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Money Smart News Success Stories – Winter 2018

New Beginnings for New Fathers: How One Money Smart Alliance Member is Educating Young Families About Finances

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A new baby means new financial responsibilities. A program in Ohio is helping new fathers and fathers-to-be create a more promising future for their families by teaching them how to navigate the realities of everyday financial life for a family.

The program, which began in 2015, offers the FDIC’s Money Smart financial education curriculum to all fathers who enroll in the NBNF program.  The financial education workshops help with practical tools for personal finance, including budgeting, saving, building or improving credit, and the basics of banking. The program uses five Money Smart modules that cover topics such as borrowing, spending and saving money and making the best use of credit. The modules are presented in four, two-hour classroom sessions.  The goal is to reach 1,000 Ohio fathers per year.

Susan Colbert, program director at OSU Extension, said, “Through the use of Money Smart for Adults …OSU workshops are helping participants increase their ability to take control of their finances and future.”

Based on reports from financial educators Gloria Anderson and Deborah Carney at the OSU Extension’s Money Smart workshops, Money Smart News offers several tips for financial educators teaching young adults or adults:

Tailor the handouts to meet the participants’ needs. Anderson, in Franklin County, suggested that instead of handing out the FDIC’s full Money Smart Participant Guide, give students a printed copy of the PowerPoint slides, making it easier for them to follow and take notes. And, only distribute handouts for the activities that you plan to use in the training sessions.  As another example, Anderson said, “We created in Excel a spending plan worksheet and emailed it to each student along with a budget calendar so all bills can be paid before their due date.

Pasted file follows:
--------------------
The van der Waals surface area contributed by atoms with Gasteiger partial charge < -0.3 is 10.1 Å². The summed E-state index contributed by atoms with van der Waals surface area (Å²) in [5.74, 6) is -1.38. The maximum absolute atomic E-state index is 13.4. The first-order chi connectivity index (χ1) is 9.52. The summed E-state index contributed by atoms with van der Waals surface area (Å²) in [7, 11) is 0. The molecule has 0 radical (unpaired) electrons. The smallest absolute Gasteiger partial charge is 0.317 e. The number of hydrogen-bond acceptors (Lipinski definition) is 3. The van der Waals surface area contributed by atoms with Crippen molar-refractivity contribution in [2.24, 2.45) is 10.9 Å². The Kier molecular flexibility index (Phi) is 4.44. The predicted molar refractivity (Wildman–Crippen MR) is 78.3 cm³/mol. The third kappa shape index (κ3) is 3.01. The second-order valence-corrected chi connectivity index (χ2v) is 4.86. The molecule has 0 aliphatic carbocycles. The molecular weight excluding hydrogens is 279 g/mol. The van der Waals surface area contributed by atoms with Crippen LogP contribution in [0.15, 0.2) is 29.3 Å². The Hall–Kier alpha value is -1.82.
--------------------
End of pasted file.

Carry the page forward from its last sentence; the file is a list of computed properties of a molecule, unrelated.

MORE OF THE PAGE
Try to use language that is powerful and memorable.  “I use positive four-letter words as I train and coach. Examples include ‘wait,’ ‘save’ and ‘read,’” said Anderson. “I like memorable phrases that summarize key points, like: ‘Pay yourself first is a commitment to yourself.  Aren’t you important enough?’”

Prepare for tax time. Include the Internal Revenue Service’s Form W-4 and show fathers how to get their child tax credit throughout the year instead of waiting until tax time.

Emphasize critical thinking, research and alternatives when teaching about borrowing money. Place importance on comparing different options and their costs.  Shopping around can help save money.

Consider offering sessions on topics indirectly related to financial education. For example, the NBNF program includes classes on topics from finding and keeping jobs to parenting and conflict resolution.  A combination of classes and mentoring is used to teach these subjects. 

For help or information on how to use the Money Smart curriculum, contact

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